Whether there are elites or not, society wants people to be educated. Tthe Marxist approach has always been to educate the masses not confine accessibility to education to small elites. Socialist countries have always focused on training for skills to support the socialist economy, and this does not mean that this requires neglecting the arts. Both can be supported. And both are needed. Mass education is good for ALL. Yes capitalists want skilled workers, but so do socialists.
AU is already there in delivering MOOCs. We have been delivering mass courses for some time, if you consider that +500 = mass. Some of our courses have thousands of students.
Faculty can use a commercial textbook in an OOC, although it would be preferable to use an open textbook if one is available. Some MOOCs refer to a textbook that students must buy.
Journal articles on the open internet are more problematic as fair dealing and AU licences would require us to confine the use of articles to our registered students. But the number of open access journals is growing rapidly and this may very well not be as much of a problem in the near future. And, the Canadian Supreme Court has ruled that linking to any content does NOT violate copyright.
Very few of our faculty and those in other universities write their own courses. They assemble them using textbooks created by others, articles written by others and possibly applications and tools designed by others. It is NOT the responsibility of faculty to write courses. The responsibility is to assemble appropriate materials to ensure a bona fide learning experience. A very few faculty write it all themselves and in some subject areas, this is appropriate.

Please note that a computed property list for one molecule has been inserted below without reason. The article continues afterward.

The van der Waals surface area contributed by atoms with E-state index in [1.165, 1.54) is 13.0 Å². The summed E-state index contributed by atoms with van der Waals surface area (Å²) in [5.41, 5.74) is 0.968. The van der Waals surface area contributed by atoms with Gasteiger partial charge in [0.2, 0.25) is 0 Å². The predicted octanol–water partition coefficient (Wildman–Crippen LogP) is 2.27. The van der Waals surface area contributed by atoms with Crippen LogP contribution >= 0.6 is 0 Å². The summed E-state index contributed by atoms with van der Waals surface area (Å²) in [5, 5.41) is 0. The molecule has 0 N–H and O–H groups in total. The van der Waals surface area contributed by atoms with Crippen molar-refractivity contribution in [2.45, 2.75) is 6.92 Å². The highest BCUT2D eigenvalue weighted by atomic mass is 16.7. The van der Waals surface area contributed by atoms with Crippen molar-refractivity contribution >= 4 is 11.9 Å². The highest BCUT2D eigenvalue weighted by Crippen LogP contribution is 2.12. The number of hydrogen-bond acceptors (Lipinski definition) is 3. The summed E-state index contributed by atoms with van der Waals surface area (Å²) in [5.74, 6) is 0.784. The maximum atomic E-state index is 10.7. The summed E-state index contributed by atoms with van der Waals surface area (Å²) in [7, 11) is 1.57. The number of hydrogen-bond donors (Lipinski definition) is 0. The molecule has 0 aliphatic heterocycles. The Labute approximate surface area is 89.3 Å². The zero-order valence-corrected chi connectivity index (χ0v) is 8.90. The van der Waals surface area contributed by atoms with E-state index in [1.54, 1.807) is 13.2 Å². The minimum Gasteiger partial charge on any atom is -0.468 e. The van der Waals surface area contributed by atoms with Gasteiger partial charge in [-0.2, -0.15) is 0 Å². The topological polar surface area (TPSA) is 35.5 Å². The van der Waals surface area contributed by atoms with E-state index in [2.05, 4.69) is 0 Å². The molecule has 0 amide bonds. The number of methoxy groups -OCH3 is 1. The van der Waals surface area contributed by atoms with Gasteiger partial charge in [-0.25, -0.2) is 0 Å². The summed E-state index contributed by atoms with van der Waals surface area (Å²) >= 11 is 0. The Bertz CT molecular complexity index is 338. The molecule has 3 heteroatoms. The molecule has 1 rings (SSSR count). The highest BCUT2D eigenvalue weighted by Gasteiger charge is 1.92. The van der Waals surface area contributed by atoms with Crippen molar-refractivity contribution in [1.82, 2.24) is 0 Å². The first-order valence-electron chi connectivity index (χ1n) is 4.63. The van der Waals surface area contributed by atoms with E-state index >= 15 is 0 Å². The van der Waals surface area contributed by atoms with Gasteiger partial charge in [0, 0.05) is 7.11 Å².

I would suggest to faculty in order to save costs for students and/or the university and give themselves the ability to mix and remix and adapt the content to their needs that they search for OER before choosing commercial content and if it is appropriate and acceptable to use OER in their courses. This will benefit us all. And of course, if you cannot do so, you can't do it. Faculty have to make this decision. Also, consider linking. Many, if not most, scholarly websites are reasonably robust and you can link to them as part of a course. I know many faculty are already doing this. For those interested, in searching there is a great search engine at the Commonwealth of Learning http://col.org and there you will find publications listing many other OER search engines and website links.
The Landing is a social site for Athabasca University staff, students and invited guests. It is a space where they can share, communicate and connect with anyone or everyone.
Unless you are logged in, you will only be able to see the fraction of posts on the site that have been made public. Right now you are not logged in.
If you have an Athabasca University login ID, use your standard username and password to access this site.
We welcome comments on public posts from members of the public. Please note, however, that all comments made on public posts must be moderated by their owners before they become visible on the site. The owner of the post (and no one else) has to do that.
If you want the full range of features and you have a login ID, log in using the links at the top of the page or at https://landing.athabascau.ca/login (logins are secure and encrypted)
Posts made here are the responsibility of their owners and may not reflect the views of Athabasca University.
We block sites that track your web browsing without your permission. If a link is greyed out, click once to enable sharing, once more to share.